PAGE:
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DARPA Seeks ­nderground Mapping Capability

By Federal Computer Week

July 27, 2018

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The U.S. Defense Advanced Research Projects Agency (DARPA) in September will host competitions in a limestone cavern in Louisville, KY, to advance geotechnology's subterranean mapping capabilities.

The agency says it is seeking the ability to locate people quickly in complex underground environments where rescuers have no clear paths and live operations are too hazardous.

DARPA's SubT Challenge tasks technology providers with developing solutions "that will dramatically outperform" current methods that rely on labor-intensive and potentially dangerous manual search and mapping capabilities. Participants must assemble core systems that possess autonomy, perception, networking, and mobility, with an overarching goal of integrated systems and software solutions.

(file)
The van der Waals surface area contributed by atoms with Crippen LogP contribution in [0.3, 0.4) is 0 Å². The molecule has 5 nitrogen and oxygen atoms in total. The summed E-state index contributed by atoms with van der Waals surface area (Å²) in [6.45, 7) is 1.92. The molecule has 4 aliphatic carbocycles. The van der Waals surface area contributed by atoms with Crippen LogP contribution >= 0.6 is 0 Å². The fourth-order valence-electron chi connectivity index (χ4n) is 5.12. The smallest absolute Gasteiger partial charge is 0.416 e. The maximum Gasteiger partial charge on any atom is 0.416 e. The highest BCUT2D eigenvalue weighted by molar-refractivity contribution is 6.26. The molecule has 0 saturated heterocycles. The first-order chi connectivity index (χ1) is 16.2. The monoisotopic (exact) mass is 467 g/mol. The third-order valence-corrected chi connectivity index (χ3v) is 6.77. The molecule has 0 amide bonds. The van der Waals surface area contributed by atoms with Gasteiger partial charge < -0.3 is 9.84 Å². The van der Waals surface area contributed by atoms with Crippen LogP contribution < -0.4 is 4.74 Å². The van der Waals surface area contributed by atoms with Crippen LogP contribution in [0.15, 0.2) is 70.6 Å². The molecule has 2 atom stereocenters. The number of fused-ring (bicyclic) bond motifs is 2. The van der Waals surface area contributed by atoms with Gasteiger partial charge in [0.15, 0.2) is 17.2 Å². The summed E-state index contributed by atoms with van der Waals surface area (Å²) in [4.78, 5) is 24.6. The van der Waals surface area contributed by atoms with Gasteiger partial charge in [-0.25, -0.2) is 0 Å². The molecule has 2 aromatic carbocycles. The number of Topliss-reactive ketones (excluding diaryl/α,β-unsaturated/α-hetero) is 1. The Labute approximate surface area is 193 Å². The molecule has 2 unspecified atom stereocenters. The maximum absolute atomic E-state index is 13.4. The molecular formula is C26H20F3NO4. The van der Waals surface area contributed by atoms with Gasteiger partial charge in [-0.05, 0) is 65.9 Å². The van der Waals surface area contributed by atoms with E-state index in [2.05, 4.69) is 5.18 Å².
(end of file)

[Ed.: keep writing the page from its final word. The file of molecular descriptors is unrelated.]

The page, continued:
DARPA says it has established dual systems and virtual contest tracks: the former will devise physical strategies to be tested underground, while the latter aims to develop software and algorithms to virtually build subterranean systems, environments, and terrain for simulations targeting larger-scale scenarios.

From Federal Computer Week
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